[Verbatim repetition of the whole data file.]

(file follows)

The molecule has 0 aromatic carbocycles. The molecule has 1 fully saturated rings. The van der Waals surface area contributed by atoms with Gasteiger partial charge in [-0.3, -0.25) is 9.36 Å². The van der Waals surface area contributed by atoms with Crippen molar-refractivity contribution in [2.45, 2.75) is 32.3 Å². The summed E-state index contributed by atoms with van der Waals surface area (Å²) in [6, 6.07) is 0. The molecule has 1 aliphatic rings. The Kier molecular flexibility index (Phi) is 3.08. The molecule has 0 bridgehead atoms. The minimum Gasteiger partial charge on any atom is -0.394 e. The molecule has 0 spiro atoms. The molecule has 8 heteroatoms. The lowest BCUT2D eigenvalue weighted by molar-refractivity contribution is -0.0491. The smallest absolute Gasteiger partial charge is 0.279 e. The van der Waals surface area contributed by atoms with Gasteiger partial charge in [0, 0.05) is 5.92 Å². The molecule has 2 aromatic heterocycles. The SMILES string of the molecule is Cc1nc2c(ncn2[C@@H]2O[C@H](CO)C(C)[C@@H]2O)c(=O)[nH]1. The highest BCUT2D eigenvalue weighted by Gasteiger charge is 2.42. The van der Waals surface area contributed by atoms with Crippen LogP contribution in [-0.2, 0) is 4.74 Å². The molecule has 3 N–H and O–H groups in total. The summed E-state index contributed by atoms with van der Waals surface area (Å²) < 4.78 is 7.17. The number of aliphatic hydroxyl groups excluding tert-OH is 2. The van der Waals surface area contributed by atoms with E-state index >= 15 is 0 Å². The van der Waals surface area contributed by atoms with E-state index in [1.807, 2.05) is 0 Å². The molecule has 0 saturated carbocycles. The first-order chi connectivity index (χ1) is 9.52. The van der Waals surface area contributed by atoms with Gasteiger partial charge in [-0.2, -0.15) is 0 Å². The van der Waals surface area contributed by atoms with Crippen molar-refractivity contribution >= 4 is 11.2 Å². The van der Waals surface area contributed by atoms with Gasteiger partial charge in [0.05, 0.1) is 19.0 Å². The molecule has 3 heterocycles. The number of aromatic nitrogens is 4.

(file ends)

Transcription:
The molecule has 0 aromatic carbocycles. The molecule has 1 fully saturated rings. The van der Waals surface area contributed by atoms with Gasteiger partial charge in [-0.3, -0.25) is 9.36 Å². The van der Waals surface area contributed by atoms with Crippen molar-refractivity contribution in [2.45, 2.75) is 32.3 Å². The summed E-state index contributed by atoms with van der Waals surface area (Å²) in [6, 6.07) is 0. The molecule has 1 aliphatic rings. The Kier molecular flexibility index (Phi) is 3.08. The molecule has 0 bridgehead atoms. The minimum Gasteiger partial charge on any atom is -0.394 e. The molecule has 0 spiro atoms. The molecule has 8 heteroatoms. The lowest BCUT2D eigenvalue weighted by molar-refractivity contribution is -0.0491. The smallest absolute Gasteiger partial charge is 0.279 e. The van der Waals surface area contributed by atoms with Gasteiger partial charge in [0, 0.05) is 5.92 Å². The molecule has 2 aromatic heterocycles. The SMILES string of the molecule is Cc1nc2c(ncn2[C@@H]2O[C@H](CO)C(C)[C@@H]2O)c(=O)[nH]1. The highest BCUT2D eigenvalue weighted by Gasteiger charge is 2.42. The van der Waals surface area contributed by atoms with Crippen LogP contribution in [-0.2, 0) is 4.74 Å². The molecule has 3 N–H and O–H groups in total. The summed E-state index contributed by atoms with van der Waals surface area (Å²) < 4.78 is 7.17. The number of aliphatic hydroxyl groups excluding tert-OH is 2. The van der Waals surface area contributed by atoms with E-state index >= 15 is 0 Å². The van der Waals surface area contributed by atoms with E-state index in [1.807, 2.05) is 0 Å². The molecule has 0 saturated carbocycles. The first-order chi connectivity index (χ1) is 9.52. The van der Waals surface area contributed by atoms with Gasteiger partial charge in [-0.2, -0.15) is 0 Å². The van der Waals surface area contributed by atoms with Crippen molar-refractivity contribution >= 4 is 11.2 Å². The van der Waals surface area contributed by atoms with Gasteiger partial charge in [0.05, 0.1) is 19.0 Å². The molecule has 3 heterocycles. The number of aromatic nitrogens is 4.